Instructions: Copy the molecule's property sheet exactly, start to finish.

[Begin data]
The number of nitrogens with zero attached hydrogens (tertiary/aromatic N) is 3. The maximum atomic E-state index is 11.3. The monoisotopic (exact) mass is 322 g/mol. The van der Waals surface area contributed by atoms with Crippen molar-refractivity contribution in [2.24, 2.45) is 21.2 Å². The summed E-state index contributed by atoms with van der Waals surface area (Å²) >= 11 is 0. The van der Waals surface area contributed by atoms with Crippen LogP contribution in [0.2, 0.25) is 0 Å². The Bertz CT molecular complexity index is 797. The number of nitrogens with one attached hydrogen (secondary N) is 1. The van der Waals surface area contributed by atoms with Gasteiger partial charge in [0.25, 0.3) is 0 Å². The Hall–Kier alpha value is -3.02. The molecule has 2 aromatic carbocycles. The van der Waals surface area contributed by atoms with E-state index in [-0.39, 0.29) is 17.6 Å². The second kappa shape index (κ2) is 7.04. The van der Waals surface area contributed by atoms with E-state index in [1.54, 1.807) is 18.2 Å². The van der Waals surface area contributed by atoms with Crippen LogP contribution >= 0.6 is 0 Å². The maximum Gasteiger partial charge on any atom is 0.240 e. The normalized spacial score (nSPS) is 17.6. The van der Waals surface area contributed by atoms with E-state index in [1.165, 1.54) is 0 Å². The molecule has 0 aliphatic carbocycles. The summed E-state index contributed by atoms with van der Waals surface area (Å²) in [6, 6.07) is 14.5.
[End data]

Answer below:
The number of nitrogens with zero attached hydrogens (tertiary/aromatic N) is 3. The maximum atomic E-state index is 11.3. The monoisotopic (exact) mass is 322 g/mol. The van der Waals surface area contributed by atoms with Crippen molar-refractivity contribution in [2.24, 2.45) is 21.2 Å². The summed E-state index contributed by atoms with van der Waals surface area (Å²) >= 11 is 0. The van der Waals surface area contributed by atoms with Crippen LogP contribution in [0.2, 0.25) is 0 Å². The Bertz CT molecular complexity index is 797. The number of nitrogens with one attached hydrogen (secondary N) is 1. The van der Waals surface area contributed by atoms with Gasteiger partial charge in [0.25, 0.3) is 0 Å². The Hall–Kier alpha value is -3.02. The molecule has 2 aromatic carbocycles. The van der Waals surface area contributed by atoms with E-state index in [-0.39, 0.29) is 17.6 Å². The second kappa shape index (κ2) is 7.04. The van der Waals surface area contributed by atoms with E-state index in [1.54, 1.807) is 18.2 Å². The van der Waals surface area contributed by atoms with Crippen LogP contribution >= 0.6 is 0 Å². The maximum Gasteiger partial charge on any atom is 0.240 e. The normalized spacial score (nSPS) is 17.6. The van der Waals surface area contributed by atoms with E-state index in [1.165, 1.54) is 0 Å². The molecule has 0 aliphatic carbocycles. The summed E-state index contributed by atoms with van der Waals surface area (Å²) in [6, 6.07) is 14.5.